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Frigidaire: 1941

Frigidaire: 1941

July 1941. "Detroit, Michigan. Buying a refrigerator at the Crowley-Milner department store." Here we see Mr. Salesman explaining the ice maker, which employs a "tray." Large-format negative by Arthur S. Siegel. View full size.


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Ice box?

I had a Kelvinator with the same sized 'freezer'. Had to knife my way into it once a month.

"What Can I Do

to put you into this refrigerator?"

Vanilla ice cream

The earliest of my grandmother's refrigerators I can remember had the freezer box this size. Whenever I was visiting, there would always be a half gallon box of vanilla ice cream, and a can of Hershey's syrup in the cupboard. She got upgraded freezing facilities over the years, but no matter how old I got, whenever I was visiting, there would be the vanilla ice cream and can of Hershey's syrup, all the way to the last time I went there before she passed away, when I was 29.

Buttons & Bows

Although the song Buttons & Bows wasn't published until 1947, I couldn't help noticing the woman's dress is a Buttons & Bows pattern. Love it!

A room full of

refrigeration units is cooled by an old-fashioned electric fan!


The ice trays, two pints of ice cream, and next weeks pork chops just about fills that freezer compartment. But this is so much better than the "ice box" of the previous generation. My Great Grandmother had a Norge like the one in the photo, although not until 1947. She had a bad experience with a previous unit which caught fire and she reverted to the old ice box for the duration of WW 2. A neat trick since we lived 5 miles out from the ice house.

Tell Ya What I'm Gonna Do

$127.75 in todays dollars equates to about $1900. Attached photo is a current model Fridge with a Manufacturers Suggested Retail Price of $1899. Show em your AARP Card and you can probably get it for around $1600 and if the salesperson is dying to make the deal, he'll waive the delivery charge and take the old one away.

Remember when

My mom made Ice box cakes in that tray,
Mmmmm good

Austere times, tough people

As it was they made do with a single tray of ice cubes at any one time ;-)

And they were the privileged ones, having a power-operated fridge in the first place. I guess others had to chip off their cubes from 50-pound ice blocks.

Six years later...

General Electric came out with a refrigerator similar to the one to the right of the Frigidaire. Somebody bought one, took good care of it for many years, then sold it to a second-hand appliance store. In 1988 I went to that store and bought that 1947 GE fridge. It's still in my kitchen today. It looks great, it works just fine, and it defrosts like a dream. It has four aluminum "fish bone" ice trays and three enameled fruit/veg/meat bins. Yes, I love my refrigerator.

So much to learn

When the Salesman has finished explaining the technicalities of the 'tray', he then will have to move on to expounding on the complexities of the 'bulb' and 'door-switch'. Numbers of comedians here in England worked sketches around the selling of the notion that the 'bulb' really did switch off when the door was shut. Presumably, American comedians also ...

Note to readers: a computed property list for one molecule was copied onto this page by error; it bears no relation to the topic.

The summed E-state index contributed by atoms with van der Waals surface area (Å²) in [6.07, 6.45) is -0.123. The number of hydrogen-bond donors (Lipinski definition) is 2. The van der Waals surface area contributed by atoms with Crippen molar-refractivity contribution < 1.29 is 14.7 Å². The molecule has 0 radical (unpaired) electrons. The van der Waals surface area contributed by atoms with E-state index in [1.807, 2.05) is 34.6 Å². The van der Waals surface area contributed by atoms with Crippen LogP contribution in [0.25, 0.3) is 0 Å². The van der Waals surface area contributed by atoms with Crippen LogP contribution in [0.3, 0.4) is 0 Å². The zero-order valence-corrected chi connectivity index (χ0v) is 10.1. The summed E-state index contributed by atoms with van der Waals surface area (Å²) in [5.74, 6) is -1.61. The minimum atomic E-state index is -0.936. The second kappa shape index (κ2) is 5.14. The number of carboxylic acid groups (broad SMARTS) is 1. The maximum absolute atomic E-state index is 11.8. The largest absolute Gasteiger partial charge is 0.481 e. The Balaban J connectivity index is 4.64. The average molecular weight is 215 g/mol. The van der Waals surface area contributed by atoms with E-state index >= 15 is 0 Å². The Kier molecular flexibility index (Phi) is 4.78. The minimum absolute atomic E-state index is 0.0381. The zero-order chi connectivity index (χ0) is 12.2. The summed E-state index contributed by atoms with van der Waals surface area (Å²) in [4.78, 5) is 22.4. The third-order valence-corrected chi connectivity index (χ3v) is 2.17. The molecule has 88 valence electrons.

My parents' Frigidaire performed sterling service for decades. It's long gone, but I still have its tray, identical to that in the picture. All aluminium, (as we spell it here ), beautiful mechanically, and solid as a battleship. Who'd retain the ice-cube tray post 'fridge-mortem' today?

Hope it's the Deluxe model

...because in todays dollars that unit would cost you $2000.

My aunt is still using a chest freezer they purchased back in the mid 1950s. Still works like a champ although it would be interesting to put a watt meter on the thing to see how much electricity the thing uses.

Never say Die

We have one in our basement that was there when we moved in in 1982. It is still running perfectly.

How Long Has It Been?

Remember when refrigerator salesmen wore double-breasted suits?

Killing machine

How many children suffocated in these traps?

I confess that I have a functioning 1950s era Westinghouse refrigerator/ice box in my basement but there are no children here.


My parents bought a new Norge refrigerator in the early 1950's that looked very similar to the Norge model pictured. The bottom panel pulled out at an angle and was for "storage" -- not for food. (My mother kept folded up paper bags from the grocery store down there). If you needed to get to the compressor or the motor, it had to be moved out from the wall. On the few occasions we had to call the repairman, that was quite an ordeal as the thing weighed a ton! Another thing I recall was that the freezer had to be "defrosted" every week or two and that was an ordeal.

Refrigerators of that period seemed to never wear out. When we got a new 1960's model (this time a GE), the old Norge went out in the garage for extra food storage. My parents moved when I was in college and they gave the old Norge away because they simply didn't want to move it. It was still running.


127 bucks and change! Grandpa made $42.50 a week at the steel mill and Grandma thought they were rollin' in dough. "We put a dollar a day in the bank," she used to brag.


I don't think the tray or ice making was astounding to them. That's just the freezer compartment; the glass tray under it was for meats.

My parents had one that looked like it that was still going strong 40 years later.

The ideas of what sizes things should be have changed, and today's are not manual defrost (turn off, remove food, leave open and put towels around until the ice falls off the freezer compartment, which otherwise gets smaller and smaller as the ice accumulation gets bigger and bigger).

Better grab it, Ladies.

It might be a few years before you get another chance.

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